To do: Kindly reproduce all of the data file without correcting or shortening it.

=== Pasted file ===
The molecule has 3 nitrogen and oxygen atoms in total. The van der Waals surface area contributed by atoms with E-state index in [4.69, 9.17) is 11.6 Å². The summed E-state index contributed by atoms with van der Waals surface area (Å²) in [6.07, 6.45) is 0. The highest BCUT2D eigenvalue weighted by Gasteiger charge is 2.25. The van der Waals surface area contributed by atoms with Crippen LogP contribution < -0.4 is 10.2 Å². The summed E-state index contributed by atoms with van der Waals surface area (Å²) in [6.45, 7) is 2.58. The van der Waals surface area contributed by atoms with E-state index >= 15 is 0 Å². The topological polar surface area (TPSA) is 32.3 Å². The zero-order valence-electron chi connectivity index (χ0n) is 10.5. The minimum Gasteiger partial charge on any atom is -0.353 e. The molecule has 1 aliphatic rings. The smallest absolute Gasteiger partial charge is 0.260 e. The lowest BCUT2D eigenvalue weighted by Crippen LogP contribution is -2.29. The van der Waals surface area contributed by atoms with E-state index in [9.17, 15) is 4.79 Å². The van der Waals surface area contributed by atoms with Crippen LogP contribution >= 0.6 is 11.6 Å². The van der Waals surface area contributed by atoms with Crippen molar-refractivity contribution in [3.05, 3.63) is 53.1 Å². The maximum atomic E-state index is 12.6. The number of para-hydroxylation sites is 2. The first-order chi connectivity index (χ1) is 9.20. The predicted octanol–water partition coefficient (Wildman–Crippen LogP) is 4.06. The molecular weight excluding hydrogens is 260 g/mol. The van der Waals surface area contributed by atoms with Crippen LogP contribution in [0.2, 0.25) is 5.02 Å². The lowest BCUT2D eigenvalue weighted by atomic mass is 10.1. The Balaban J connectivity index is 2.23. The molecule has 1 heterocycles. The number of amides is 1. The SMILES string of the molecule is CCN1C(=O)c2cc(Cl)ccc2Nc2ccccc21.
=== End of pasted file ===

The molecule has 3 nitrogen and oxygen atoms in total. The van der Waals surface area contributed by atoms with E-state index in [4.69, 9.17) is 11.6 Å². The summed E-state index contributed by atoms with van der Waals surface area (Å²) in [6.07, 6.45) is 0. The highest BCUT2D eigenvalue weighted by Gasteiger charge is 2.25. The van der Waals surface area contributed by atoms with Crippen LogP contribution < -0.4 is 10.2 Å². The summed E-state index contributed by atoms with van der Waals surface area (Å²) in [6.45, 7) is 2.58. The van der Waals surface area contributed by atoms with E-state index >= 15 is 0 Å². The topological polar surface area (TPSA) is 32.3 Å². The zero-order valence-electron chi connectivity index (χ0n) is 10.5. The minimum Gasteiger partial charge on any atom is -0.353 e. The molecule has 1 aliphatic rings. The smallest absolute Gasteiger partial charge is 0.260 e. The lowest BCUT2D eigenvalue weighted by Crippen LogP contribution is -2.29. The van der Waals surface area contributed by atoms with E-state index in [9.17, 15) is 4.79 Å². The van der Waals surface area contributed by atoms with Crippen LogP contribution >= 0.6 is 11.6 Å². The van der Waals surface area contributed by atoms with Crippen molar-refractivity contribution in [3.05, 3.63) is 53.1 Å². The maximum atomic E-state index is 12.6. The number of para-hydroxylation sites is 2. The first-order chi connectivity index (χ1) is 9.20. The predicted octanol–water partition coefficient (Wildman–Crippen LogP) is 4.06. The molecular weight excluding hydrogens is 260 g/mol. The van der Waals surface area contributed by atoms with Crippen LogP contribution in [0.2, 0.25) is 5.02 Å². The lowest BCUT2D eigenvalue weighted by atomic mass is 10.1. The Balaban J connectivity index is 2.23. The molecule has 1 heterocycles. The number of amides is 1. The SMILES string of the molecule is CCN1C(=O)c2cc(Cl)ccc2Nc2ccccc21.